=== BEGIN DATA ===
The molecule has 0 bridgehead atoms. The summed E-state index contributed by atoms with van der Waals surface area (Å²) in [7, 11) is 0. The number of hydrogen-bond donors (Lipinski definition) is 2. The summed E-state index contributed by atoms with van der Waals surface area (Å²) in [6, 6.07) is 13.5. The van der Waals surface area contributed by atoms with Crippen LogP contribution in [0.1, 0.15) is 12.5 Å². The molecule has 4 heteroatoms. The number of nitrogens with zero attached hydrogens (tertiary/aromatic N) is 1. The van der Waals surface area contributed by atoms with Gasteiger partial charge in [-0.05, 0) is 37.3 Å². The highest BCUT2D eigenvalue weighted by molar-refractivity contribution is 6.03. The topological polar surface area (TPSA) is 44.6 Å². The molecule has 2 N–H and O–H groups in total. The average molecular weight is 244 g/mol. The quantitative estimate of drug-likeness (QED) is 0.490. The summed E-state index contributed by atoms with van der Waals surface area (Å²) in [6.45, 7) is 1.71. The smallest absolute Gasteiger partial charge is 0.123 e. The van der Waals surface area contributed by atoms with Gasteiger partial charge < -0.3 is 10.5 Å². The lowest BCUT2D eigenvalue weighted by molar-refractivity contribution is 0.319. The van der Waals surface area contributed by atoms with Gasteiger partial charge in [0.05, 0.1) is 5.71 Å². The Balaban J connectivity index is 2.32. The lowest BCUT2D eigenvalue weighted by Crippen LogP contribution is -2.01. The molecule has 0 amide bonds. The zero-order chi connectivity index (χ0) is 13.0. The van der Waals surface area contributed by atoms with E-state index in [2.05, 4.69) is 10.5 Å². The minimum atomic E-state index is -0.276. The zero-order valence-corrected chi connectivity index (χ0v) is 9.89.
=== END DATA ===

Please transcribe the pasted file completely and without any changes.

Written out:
The molecule has 0 bridgehead atoms. The summed E-state index contributed by atoms with van der Waals surface area (Å²) in [7, 11) is 0. The number of hydrogen-bond donors (Lipinski definition) is 2. The summed E-state index contributed by atoms with van der Waals surface area (Å²) in [6, 6.07) is 13.5. The van der Waals surface area contributed by atoms with Crippen LogP contribution in [0.1, 0.15) is 12.5 Å². The molecule has 4 heteroatoms. The number of nitrogens with zero attached hydrogens (tertiary/aromatic N) is 1. The van der Waals surface area contributed by atoms with Gasteiger partial charge in [-0.05, 0) is 37.3 Å². The highest BCUT2D eigenvalue weighted by molar-refractivity contribution is 6.03. The topological polar surface area (TPSA) is 44.6 Å². The molecule has 2 N–H and O–H groups in total. The average molecular weight is 244 g/mol. The quantitative estimate of drug-likeness (QED) is 0.490. The summed E-state index contributed by atoms with van der Waals surface area (Å²) in [6.45, 7) is 1.71. The smallest absolute Gasteiger partial charge is 0.123 e. The van der Waals surface area contributed by atoms with Gasteiger partial charge < -0.3 is 10.5 Å². The lowest BCUT2D eigenvalue weighted by molar-refractivity contribution is 0.319. The van der Waals surface area contributed by atoms with Gasteiger partial charge in [0.05, 0.1) is 5.71 Å². The Balaban J connectivity index is 2.32. The lowest BCUT2D eigenvalue weighted by Crippen LogP contribution is -2.01. The molecule has 0 amide bonds. The zero-order chi connectivity index (χ0) is 13.0. The van der Waals surface area contributed by atoms with E-state index in [2.05, 4.69) is 10.5 Å². The minimum atomic E-state index is -0.276. The zero-order valence-corrected chi connectivity index (χ0v) is 9.89.